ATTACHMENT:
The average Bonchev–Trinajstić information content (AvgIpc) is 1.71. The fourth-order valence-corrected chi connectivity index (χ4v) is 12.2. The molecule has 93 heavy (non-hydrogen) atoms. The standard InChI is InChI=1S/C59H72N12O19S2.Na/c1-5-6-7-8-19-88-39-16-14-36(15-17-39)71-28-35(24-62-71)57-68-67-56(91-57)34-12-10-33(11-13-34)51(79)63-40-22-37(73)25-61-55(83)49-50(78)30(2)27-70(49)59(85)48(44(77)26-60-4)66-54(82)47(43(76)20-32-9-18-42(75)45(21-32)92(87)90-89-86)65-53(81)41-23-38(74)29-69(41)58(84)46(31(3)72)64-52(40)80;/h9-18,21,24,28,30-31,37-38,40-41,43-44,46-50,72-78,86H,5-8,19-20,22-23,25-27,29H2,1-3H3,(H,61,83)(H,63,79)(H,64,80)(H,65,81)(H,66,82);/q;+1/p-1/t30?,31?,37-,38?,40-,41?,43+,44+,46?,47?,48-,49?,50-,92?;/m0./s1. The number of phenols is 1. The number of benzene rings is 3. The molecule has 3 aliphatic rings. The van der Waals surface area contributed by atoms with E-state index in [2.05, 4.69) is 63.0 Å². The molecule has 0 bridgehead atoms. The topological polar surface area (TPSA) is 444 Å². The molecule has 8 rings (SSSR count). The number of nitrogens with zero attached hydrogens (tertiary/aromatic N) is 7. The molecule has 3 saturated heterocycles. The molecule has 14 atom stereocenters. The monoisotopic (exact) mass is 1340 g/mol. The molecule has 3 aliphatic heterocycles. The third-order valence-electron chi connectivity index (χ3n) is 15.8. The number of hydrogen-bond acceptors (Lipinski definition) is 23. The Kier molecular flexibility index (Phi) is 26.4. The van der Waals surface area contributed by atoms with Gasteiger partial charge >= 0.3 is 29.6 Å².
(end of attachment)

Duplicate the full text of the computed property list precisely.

The average Bonchev–Trinajstić information content (AvgIpc) is 1.71. The fourth-order valence-corrected chi connectivity index (χ4v) is 12.2. The molecule has 93 heavy (non-hydrogen) atoms. The standard InChI is InChI=1S/C59H72N12O19S2.Na/c1-5-6-7-8-19-88-39-16-14-36(15-17-39)71-28-35(24-62-71)57-68-67-56(91-57)34-12-10-33(11-13-34)51(79)63-40-22-37(73)25-61-55(83)49-50(78)30(2)27-70(49)59(85)48(44(77)26-60-4)66-54(82)47(43(76)20-32-9-18-42(75)45(21-32)92(87)90-89-86)65-53(81)41-23-38(74)29-69(41)58(84)46(31(3)72)64-52(40)80;/h9-18,21,24,28,30-31,37-38,40-41,43-44,46-50,72-78,86H,5-8,19-20,22-23,25-27,29H2,1-3H3,(H,61,83)(H,63,79)(H,64,80)(H,65,81)(H,66,82);/q;+1/p-1/t30?,31?,37-,38?,40-,41?,43+,44+,46?,47?,48-,49?,50-,92?;/m0./s1. The number of phenols is 1. The number of benzene rings is 3. The molecule has 3 aliphatic rings. The van der Waals surface area contributed by atoms with E-state index in [2.05, 4.69) is 63.0 Å². The molecule has 0 bridgehead atoms. The topological polar surface area (TPSA) is 444 Å². The molecule has 8 rings (SSSR count). The number of nitrogens with zero attached hydrogens (tertiary/aromatic N) is 7. The molecule has 3 saturated heterocycles. The molecule has 14 atom stereocenters. The monoisotopic (exact) mass is 1340 g/mol. The molecule has 3 aliphatic heterocycles. The third-order valence-electron chi connectivity index (χ3n) is 15.8. The number of hydrogen-bond acceptors (Lipinski definition) is 23. The Kier molecular flexibility index (Phi) is 26.4. The van der Waals surface area contributed by atoms with Gasteiger partial charge >= 0.3 is 29.6 Å².